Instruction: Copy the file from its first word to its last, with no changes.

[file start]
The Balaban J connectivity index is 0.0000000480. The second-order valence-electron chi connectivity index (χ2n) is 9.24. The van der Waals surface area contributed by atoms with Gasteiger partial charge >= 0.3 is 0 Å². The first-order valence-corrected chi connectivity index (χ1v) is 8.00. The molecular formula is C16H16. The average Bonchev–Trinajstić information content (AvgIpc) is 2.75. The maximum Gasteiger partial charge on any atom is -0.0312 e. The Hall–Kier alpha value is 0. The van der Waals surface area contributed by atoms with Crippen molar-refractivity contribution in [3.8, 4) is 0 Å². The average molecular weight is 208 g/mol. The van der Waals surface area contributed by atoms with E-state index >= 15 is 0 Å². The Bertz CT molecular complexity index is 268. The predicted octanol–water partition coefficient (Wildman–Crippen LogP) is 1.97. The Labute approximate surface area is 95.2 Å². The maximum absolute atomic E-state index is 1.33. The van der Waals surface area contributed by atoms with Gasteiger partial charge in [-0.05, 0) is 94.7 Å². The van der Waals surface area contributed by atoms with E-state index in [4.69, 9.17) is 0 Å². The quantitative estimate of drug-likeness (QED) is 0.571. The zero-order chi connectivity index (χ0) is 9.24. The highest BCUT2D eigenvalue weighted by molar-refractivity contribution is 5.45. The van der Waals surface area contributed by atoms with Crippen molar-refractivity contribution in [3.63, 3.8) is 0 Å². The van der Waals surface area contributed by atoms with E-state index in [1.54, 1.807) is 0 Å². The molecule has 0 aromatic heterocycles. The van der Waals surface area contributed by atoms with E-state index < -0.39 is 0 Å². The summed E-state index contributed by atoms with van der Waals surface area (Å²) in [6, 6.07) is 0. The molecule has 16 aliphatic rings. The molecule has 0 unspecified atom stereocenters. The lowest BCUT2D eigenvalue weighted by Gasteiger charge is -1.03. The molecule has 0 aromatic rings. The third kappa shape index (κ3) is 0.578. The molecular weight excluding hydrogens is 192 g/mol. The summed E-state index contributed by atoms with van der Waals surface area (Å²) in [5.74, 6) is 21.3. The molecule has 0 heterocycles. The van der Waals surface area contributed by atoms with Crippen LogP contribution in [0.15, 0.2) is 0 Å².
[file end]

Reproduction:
The Balaban J connectivity index is 0.0000000480. The second-order valence-electron chi connectivity index (χ2n) is 9.24. The van der Waals surface area contributed by atoms with Gasteiger partial charge >= 0.3 is 0 Å². The first-order valence-corrected chi connectivity index (χ1v) is 8.00. The molecular formula is C16H16. The average Bonchev–Trinajstić information content (AvgIpc) is 2.75. The maximum Gasteiger partial charge on any atom is -0.0312 e. The Hall–Kier alpha value is 0. The van der Waals surface area contributed by atoms with Crippen molar-refractivity contribution in [3.8, 4) is 0 Å². The average molecular weight is 208 g/mol. The van der Waals surface area contributed by atoms with E-state index >= 15 is 0 Å². The Bertz CT molecular complexity index is 268. The predicted octanol–water partition coefficient (Wildman–Crippen LogP) is 1.97. The Labute approximate surface area is 95.2 Å². The maximum absolute atomic E-state index is 1.33. The van der Waals surface area contributed by atoms with Gasteiger partial charge in [-0.05, 0) is 94.7 Å². The van der Waals surface area contributed by atoms with E-state index in [4.69, 9.17) is 0 Å². The quantitative estimate of drug-likeness (QED) is 0.571. The zero-order chi connectivity index (χ0) is 9.24. The highest BCUT2D eigenvalue weighted by molar-refractivity contribution is 5.45. The van der Waals surface area contributed by atoms with Crippen molar-refractivity contribution in [3.63, 3.8) is 0 Å². The van der Waals surface area contributed by atoms with E-state index in [1.54, 1.807) is 0 Å². The molecule has 0 aromatic heterocycles. The van der Waals surface area contributed by atoms with E-state index < -0.39 is 0 Å². The summed E-state index contributed by atoms with van der Waals surface area (Å²) in [6, 6.07) is 0. The molecule has 16 aliphatic rings. The molecule has 0 unspecified atom stereocenters. The lowest BCUT2D eigenvalue weighted by Gasteiger charge is -1.03. The molecule has 0 aromatic rings. The third kappa shape index (κ3) is 0.578. The molecular weight excluding hydrogens is 192 g/mol. The summed E-state index contributed by atoms with van der Waals surface area (Å²) in [5.74, 6) is 21.3. The molecule has 0 heterocycles. The van der Waals surface area contributed by atoms with Crippen LogP contribution in [0.15, 0.2) is 0 Å².